Now that the holiday season is upon us, 3D printers, both personal and commercial, are busy churning out festive decorations. But did you know that this technology can also create food, from desserts and simple side dishes to (in the near future) more complex, layered foods like mashed potatoes. Still, you don’t need a 3D printer to have a high-tech Thanksgiving with your friends and family. There are plenty of commercial IoT devices to aid the traditional cook – and even the sous chef of the future.
First, let’s consider the decorations. A wide variety of colorful 3D printed Thanksgiving-themed prints are available to enliven the holiday table. If a nice centerpiece is needed, then download the CAD file for a simple turkey puzzle from Maker’s open 3D printing community known as Thingiverse, load up the appropriate filaments, print and assemble.
|Image Source: Simple Turkey Puzzle, Thingiverse, by corben33|
If you’re a bit more adventuresome, you might try downloading and printing a slightly more complex Thanksgiving turkey light box. Be careful though to use tealight LED candles, otherwise the 3D printed lightbox will probably melt. That would be a nailed-it failed-it!
Now let’s consider the Thanksgiving meal. The same technology that can create almost anything – from an entire car to a tiny microchip – can also be used to produce edible food. In fact, the global 3D food printing market is a growth industry according to a recent Research and Markets report: Global $525 Million 3D Food Printing Market Analysis & Forecast 2018-2023.
3D food printing uses different pastes and materials to recreate food by relying on technology similar to fused deposition modeling (FDM) but with a dough instead of a plastic filament. This dough may consist of chocolate, sugar, chewing gum, tomato sauce and more.
While you can’t yet 3D print an entire Thanksgiving size edible turkey, you may soon be able to reproduce many of the side dishes like mash potatoes. The challenge for mash potatoes is that current food printers use only one printhead to extrude a single or a mixture of materials. Such a printhead cannot control the materials distribution on a plate whereas a multi-extruder printer could create a more visually appealing layering and texturing of foods such as mash potatoes. While still in the prototyping stages, a team of Chinese researchers at Jiangnan University have recently applied for a US patent on the 3D printing of mashed potatoes.
Holiday desserts are a bit easier to make as they typically require a single print head. Check out the aesthetically pleasing shape of a chocolate dome from 3DByFlow. I haven’t yet sampled their wares, but the chocolate sure looks good. ByFlow, founded in the Netherlands as a family business in 2015, is one of the companies in the growing market of 3D food printing.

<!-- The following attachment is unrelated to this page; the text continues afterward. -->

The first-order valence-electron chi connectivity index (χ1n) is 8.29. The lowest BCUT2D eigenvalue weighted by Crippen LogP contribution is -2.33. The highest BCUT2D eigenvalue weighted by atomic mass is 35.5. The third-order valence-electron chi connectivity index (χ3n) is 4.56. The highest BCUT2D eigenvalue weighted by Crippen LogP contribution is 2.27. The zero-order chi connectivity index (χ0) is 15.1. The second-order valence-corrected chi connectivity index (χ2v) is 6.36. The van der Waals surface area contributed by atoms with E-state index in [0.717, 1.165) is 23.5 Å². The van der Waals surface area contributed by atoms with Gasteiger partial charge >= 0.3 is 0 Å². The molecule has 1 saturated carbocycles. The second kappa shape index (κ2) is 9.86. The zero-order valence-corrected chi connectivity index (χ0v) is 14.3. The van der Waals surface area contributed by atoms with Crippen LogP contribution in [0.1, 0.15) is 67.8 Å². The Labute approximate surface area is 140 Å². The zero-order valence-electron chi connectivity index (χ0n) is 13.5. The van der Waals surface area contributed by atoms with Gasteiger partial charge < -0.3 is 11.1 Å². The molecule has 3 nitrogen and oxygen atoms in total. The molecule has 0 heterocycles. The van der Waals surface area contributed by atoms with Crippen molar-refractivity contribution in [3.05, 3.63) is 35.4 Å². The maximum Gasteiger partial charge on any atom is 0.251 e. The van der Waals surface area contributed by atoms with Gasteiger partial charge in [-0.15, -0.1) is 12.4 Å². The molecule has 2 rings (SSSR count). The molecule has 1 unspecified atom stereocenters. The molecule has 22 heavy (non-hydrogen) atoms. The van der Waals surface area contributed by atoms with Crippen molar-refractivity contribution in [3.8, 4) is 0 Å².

IoT Eases Traditional Cooking Chores
Don’t yet have a 3D printer but still want to have a high-tech Thanksgiving? The IoT is here to help. Consider June, a connected oven that lets you control your baking and view your food from a smartphone. Or how about cooking that turkey (or Tofurky for your vegetarian friends and family members) in the “Crock-Pot Smart Slow Cooker.” It comes with a companion application for your smartphone to adjust time, temperature, and other factors.
When it comes to cooking, one of the more futuristic gadgets will soon be the solid-state RF cooker. The advantage of RF technology over the traditional magnetron-based microwave ovens are significant. The magnetron oven generates one power level at a time. In contrast, the solid-state cooker based on RF technology uses both power level control and frequency tuning to adjust the cooking conditions throughout the oven. In other words, you can cook a variety of different foods at the same time, e.g., turkey slices, potatoes and gravy, vegetables, and the like. Such precise cooking temperatures and locations on the plate are made possible by a number of solid state power amplifiers and antennas with closed-loop control to RF systems.’
While this technology has been available for a decade or so, it’s only recently been ready for prime time. Foremost in this effort has been Goji Food Solutions, an Israeli company that had developed an oven using solid-state power chips, RF energy devices and proprietary software. Together, these technologies and software allow the Goji-based oven to cook a variety of foods on a single plate even in the presence of utensils and metal cups.
For now, the first consumer RF cooking appliance that uses Goji’s technology will be in the industrial market. But competition in the commercial areas are already emerging. For example, Chinese appliance manufacturer Midea, in partnership with NXP Semiconductors, is developing the Semiconductor Heating Magic Cube. The Magic Cube combines NXP’s LDMOS RF power transistors that support the RF cooking module.
|Image Source: IEEE IMS Show 2015 (Freescale-NXP demonstration, JB)|
Whether you have access to a futuristic RF cooker, an IoT-enabled traditional oven or crock-pot, or a 3D food printer, technology can make this year a high-tech cooking adventure. Just be sure to include a few festive decorations and you will have nailed it.